Summer’s approaching, and you probably know that when you’re out on the beach or beside the pool, you’ll need to be slathered in sunscreen. Here’s what you may not know: you also need sunblock when you’re not out on the beach, even when it’s not summer. Taking good care of your skin means wearing sun protection every single day, any time you step outside. Do you know what kind of sunscreen you should be wearing?
When sunscreens advertise broad-spectrum coverage, that means they protect against both UVA and UVB rays. They accomplish this by using chemical ingredients to absorb the ultraviolet rays and keep them from penetrating your skin and physical active ingredients to deflect the sun by sitting on the surface of the skin. While physical sunscreen used to make white stripes on your skin, there are sunscreens today that contain a form of zinc oxide so fine that it leaves no residue on the surface of your skin.
In addition to zinc oxide, titanium dioxide is a physical active ingredient often used in sunscreen. These two mineral ingredients don’t tend to have the same level of toxicity as chemical ingredients, in part because they don’t penetrate the skin. In terms of environmental impact, physical sunscreen is safer than chemical. Both zinc oxide and titanium dioxide guard against UVA and UVB rays, but zinc oxide provides more complete protection.
The chemical active ingredients in sunscreen include oxybenzone, avobenzone, homosalate, octocrylene, octisalate, and octinoxate. Studies indicate that oxybenzone can irritate skin and may disrupt natural hormone production. Unfortunately, most chemical sunscreen ingredients carry some risk of hormone disruption or skin allergy. The Environmental Working Group ranks avobenzone highest among chemical ingredients, because it doesn’t penetrate the skin very much, hasn’t been shown to interfere with hormone production, and offers the best protection of all the chemical ingredients. It’s best to avoid oxybenzone and octinoxate, not just because they can negatively impact your health, but also because they can have a dangerous effect on the environment.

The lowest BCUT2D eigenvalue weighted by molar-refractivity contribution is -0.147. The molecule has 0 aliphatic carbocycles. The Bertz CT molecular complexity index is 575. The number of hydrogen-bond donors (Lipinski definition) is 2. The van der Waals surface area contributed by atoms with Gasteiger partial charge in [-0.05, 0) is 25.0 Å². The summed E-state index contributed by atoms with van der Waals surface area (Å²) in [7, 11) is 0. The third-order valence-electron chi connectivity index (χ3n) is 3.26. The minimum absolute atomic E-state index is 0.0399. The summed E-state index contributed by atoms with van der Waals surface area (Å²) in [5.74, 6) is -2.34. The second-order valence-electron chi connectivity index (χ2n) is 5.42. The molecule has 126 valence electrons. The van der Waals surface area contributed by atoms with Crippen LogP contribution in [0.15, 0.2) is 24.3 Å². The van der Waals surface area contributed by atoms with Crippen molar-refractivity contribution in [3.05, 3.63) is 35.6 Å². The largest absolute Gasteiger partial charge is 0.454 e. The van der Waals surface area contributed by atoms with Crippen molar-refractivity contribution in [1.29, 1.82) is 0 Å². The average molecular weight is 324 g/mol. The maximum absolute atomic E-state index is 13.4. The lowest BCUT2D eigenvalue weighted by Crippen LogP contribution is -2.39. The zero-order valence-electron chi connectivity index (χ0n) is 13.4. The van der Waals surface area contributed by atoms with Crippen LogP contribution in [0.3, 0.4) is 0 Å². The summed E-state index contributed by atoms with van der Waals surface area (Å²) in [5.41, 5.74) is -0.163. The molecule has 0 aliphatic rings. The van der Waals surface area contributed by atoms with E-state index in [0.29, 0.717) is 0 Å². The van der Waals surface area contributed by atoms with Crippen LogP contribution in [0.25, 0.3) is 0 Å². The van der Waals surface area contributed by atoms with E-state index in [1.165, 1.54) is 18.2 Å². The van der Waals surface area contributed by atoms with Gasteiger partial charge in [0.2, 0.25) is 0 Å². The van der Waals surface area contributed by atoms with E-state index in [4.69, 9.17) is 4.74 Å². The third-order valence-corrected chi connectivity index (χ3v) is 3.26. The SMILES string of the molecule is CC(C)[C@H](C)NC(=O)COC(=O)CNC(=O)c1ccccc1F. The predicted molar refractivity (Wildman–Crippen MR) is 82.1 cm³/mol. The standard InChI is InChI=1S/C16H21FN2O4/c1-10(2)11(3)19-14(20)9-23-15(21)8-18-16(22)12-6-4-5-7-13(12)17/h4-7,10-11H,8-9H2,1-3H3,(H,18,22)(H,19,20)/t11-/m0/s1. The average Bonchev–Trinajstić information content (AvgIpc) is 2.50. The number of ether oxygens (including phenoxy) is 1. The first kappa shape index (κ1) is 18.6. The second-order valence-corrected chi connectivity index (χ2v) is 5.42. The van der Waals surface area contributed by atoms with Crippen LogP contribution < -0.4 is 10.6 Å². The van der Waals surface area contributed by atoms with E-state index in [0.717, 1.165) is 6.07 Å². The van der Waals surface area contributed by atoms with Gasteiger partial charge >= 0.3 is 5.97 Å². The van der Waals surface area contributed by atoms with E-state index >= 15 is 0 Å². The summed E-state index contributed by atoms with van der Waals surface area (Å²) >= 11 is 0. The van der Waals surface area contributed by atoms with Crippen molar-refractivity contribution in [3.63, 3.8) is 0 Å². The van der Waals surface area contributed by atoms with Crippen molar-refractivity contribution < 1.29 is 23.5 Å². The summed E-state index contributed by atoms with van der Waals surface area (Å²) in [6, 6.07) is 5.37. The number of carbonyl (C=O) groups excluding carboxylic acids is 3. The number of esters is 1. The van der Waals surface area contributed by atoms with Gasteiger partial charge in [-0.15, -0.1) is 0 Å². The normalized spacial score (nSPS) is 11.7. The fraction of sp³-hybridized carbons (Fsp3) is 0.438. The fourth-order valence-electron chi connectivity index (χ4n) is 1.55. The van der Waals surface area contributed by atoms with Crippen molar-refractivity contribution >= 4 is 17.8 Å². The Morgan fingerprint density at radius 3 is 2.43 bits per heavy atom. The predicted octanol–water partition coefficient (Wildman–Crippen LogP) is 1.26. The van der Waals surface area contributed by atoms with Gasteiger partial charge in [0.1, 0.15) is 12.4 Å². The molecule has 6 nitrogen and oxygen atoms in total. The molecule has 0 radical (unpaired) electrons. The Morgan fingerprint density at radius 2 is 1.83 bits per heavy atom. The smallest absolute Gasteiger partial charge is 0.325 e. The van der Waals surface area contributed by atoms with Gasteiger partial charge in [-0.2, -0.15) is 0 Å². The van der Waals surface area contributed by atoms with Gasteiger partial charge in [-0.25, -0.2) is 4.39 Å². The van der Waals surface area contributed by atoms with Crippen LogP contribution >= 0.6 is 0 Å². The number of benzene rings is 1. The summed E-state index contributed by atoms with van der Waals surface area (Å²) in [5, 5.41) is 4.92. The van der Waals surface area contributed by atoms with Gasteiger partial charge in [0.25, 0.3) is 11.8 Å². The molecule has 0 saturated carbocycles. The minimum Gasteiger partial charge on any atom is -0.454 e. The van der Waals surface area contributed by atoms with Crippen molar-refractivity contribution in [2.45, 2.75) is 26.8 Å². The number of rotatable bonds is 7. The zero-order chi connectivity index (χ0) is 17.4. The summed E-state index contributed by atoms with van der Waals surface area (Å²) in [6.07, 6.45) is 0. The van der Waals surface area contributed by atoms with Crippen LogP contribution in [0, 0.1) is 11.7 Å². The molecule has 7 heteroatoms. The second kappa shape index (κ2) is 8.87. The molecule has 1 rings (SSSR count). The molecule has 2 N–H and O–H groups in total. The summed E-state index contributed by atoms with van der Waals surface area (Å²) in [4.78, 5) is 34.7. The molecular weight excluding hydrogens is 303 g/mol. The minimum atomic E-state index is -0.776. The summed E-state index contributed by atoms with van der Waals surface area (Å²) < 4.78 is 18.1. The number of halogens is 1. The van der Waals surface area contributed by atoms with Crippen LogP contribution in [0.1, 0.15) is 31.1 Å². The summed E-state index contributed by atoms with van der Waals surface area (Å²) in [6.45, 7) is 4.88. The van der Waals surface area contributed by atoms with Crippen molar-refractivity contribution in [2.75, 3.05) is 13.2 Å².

Sunscreens come in different levels of sun protection factor, commonly called SPF. With an SPF of 15, for instance, it will take your skin 15 times longer to burn than if you weren’t wearing sunscreen at all. People with fair skin or a family history of skin cancer should wear sunscreen with a high SPF, as should those who spend extended amounts of time outside. It’s important to reapply sunscreen, especially if you’ve been swimming or sweating.
Wearing sunscreen can protect your skin, but if you’re showing signs of skin damage, it’s smart to see a Board-Certified dermatologist. For over 40 years, the Board-Certified dermatologists at Arlington Dermatology have been serving patients, making the health and welfare of our patients our top priority. We offer innovative methods of treatment, using state of the art medical equipment, in our conveniently located, patient-friendly facility in Rolling Meadows, Illinois. For more information, contact us through our website or call 847-392-5440.